Four Common Skills in Counseling

Elsewhere and across applied social science disciplines, there are four common skills that require studying the curriculum of accumulated scientific knowledge across disciplines; which are skills for communicating, motivating, problem solving, and resolving conflicts.

1. Communication skills.

These include the ability to actively listen, demonstrate understanding, ask appropriate questions, and provide information as needed. Active listening involves listening to the words, the gestures, and’ other body language. It involves listening for what is said and what is not said. It requires listening to content—its meaning and the emotions behind the it. Demonstrating understanding includes responding to what is said by repeating the same words or using other words, stating the meaning of the words, and describing the feelings that accompany the words.

Effective communication means the message you want to communicate is received as you intended it to be received. However, it is common for the intended message to be misunderstood. This happens because people have different ways of saying things or similar statements may have different meanings for some people. Understanding the communication cycle (Sender » Message » Channel » Receiver » Feedback) and the barriers (noise, interruptions, uncomfortable surroundings, stereotyping, message. complexity, misstatements) that can get in the way of effective communication are very important for developing communication skills.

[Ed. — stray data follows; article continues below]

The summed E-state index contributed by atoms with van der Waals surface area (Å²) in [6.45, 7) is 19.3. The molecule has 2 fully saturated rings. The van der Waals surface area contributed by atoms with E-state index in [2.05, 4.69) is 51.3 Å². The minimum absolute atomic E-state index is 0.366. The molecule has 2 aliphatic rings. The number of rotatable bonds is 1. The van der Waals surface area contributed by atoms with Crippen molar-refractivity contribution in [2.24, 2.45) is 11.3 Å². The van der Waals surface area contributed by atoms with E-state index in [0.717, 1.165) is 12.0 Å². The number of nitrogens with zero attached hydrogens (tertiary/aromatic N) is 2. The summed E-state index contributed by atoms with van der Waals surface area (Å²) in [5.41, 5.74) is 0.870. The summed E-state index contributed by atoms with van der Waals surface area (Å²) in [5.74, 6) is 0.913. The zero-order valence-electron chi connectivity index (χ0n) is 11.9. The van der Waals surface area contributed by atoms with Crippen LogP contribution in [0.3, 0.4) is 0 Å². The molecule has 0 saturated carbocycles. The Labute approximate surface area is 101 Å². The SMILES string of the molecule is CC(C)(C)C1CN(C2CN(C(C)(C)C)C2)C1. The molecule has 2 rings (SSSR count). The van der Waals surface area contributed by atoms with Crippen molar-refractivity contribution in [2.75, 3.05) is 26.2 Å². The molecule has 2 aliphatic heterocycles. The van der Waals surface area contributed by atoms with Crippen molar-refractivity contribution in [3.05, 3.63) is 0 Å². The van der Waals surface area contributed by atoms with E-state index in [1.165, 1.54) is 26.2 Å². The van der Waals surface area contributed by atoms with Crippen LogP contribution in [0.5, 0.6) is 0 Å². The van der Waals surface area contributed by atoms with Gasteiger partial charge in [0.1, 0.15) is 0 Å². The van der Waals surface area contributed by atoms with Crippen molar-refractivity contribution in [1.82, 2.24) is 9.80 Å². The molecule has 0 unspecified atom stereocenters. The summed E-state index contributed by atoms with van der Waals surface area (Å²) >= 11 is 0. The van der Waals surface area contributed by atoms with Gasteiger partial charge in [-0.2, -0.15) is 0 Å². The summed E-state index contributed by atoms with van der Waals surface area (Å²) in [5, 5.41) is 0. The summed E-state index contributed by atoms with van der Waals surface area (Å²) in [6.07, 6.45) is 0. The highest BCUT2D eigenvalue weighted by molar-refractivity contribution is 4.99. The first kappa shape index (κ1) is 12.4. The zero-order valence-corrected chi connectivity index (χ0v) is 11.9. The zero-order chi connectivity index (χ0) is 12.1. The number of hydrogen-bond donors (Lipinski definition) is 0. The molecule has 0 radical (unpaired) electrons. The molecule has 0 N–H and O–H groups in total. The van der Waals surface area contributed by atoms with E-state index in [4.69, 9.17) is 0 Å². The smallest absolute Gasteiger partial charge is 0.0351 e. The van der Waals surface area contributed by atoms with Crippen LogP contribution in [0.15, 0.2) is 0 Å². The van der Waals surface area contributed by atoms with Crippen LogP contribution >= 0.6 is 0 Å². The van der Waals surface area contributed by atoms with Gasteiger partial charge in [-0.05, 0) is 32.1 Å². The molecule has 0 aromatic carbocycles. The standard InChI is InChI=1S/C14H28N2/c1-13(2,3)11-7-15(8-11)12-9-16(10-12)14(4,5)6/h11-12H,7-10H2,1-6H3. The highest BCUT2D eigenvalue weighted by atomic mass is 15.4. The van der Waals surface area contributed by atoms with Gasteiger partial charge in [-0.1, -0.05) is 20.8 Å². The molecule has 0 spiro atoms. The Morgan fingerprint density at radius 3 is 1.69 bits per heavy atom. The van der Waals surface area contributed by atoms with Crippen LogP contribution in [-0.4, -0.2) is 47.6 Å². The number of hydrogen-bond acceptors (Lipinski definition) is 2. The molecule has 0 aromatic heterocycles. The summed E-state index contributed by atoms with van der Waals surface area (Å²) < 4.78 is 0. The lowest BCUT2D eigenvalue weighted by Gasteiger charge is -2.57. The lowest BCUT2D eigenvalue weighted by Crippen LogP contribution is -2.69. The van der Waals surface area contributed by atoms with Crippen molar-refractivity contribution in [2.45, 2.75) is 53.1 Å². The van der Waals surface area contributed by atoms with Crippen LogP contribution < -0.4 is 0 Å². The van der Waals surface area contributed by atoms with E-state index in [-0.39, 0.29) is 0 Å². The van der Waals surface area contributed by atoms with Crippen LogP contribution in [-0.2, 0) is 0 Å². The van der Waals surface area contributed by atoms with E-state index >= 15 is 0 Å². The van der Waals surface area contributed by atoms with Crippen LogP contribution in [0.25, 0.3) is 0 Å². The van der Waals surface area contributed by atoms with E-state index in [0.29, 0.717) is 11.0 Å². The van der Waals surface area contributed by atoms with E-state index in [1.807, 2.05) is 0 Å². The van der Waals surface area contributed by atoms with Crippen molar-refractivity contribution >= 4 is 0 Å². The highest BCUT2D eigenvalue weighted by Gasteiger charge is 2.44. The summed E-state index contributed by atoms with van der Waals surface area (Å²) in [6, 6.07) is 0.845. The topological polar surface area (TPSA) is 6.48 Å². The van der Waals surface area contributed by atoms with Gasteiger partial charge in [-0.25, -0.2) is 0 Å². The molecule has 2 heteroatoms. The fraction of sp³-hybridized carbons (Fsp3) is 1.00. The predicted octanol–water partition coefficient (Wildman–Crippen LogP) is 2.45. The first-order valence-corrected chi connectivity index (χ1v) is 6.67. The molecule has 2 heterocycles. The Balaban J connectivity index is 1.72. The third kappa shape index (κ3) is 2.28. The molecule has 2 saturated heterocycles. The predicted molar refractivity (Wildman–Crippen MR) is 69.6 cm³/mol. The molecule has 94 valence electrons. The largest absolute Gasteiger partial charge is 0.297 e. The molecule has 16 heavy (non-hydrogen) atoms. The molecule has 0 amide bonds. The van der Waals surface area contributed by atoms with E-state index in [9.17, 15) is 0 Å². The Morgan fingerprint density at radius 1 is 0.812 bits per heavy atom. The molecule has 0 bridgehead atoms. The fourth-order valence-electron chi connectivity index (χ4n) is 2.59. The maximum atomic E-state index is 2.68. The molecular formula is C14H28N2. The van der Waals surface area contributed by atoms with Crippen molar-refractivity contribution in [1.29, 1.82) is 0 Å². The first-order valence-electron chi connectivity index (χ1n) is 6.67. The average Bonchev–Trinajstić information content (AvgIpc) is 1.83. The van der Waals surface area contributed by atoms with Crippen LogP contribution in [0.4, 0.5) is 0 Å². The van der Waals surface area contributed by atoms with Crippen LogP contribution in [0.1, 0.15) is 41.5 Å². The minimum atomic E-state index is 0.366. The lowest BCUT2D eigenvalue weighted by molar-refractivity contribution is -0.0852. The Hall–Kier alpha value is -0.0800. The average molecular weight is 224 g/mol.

2. Motivational skills.

These skills are the ones that influence a helpee to take action after the helping session or consultation. There is an old saying, “You can lead a horse to water but you can’t make it drink.” Sometimes, we label students as being ‘hard-headed’ because of their non-compliance with suggestions. But we do not reflect on the why and how come. There are varied theories related to this skill area. Needs, desires, incentives, drive, cognitive dissonance, and other factors have been purported to motivate-behaviors. Recognizing the client’s readiness for action must be considered. Does the client have the necessary knowledge, skills, or ability to perform the necessary tasks to correct the problem area? Are there (attitudinal) concerns interfering with taking action?

3. Problem-solving skills.

These include differentiating between symptoms and the problem, pinpointing probable causes and triggers for the problem, and then generating a range of possible solutions to the actual problem.

4. Conflict resolution skills.

These involve learning about styles of conflict resolution. It also includes recognizing the signs of it and learning the process of conflict resolution. Helping professionals should have the skills to facilitate communication and problem solving between parties that are having a conflict as well as to help them focus on facts rather than personalities or blaming one another. Skills here are necessary in unblocking some barriers that are inevitable to counseling. Skill-building in this area is important.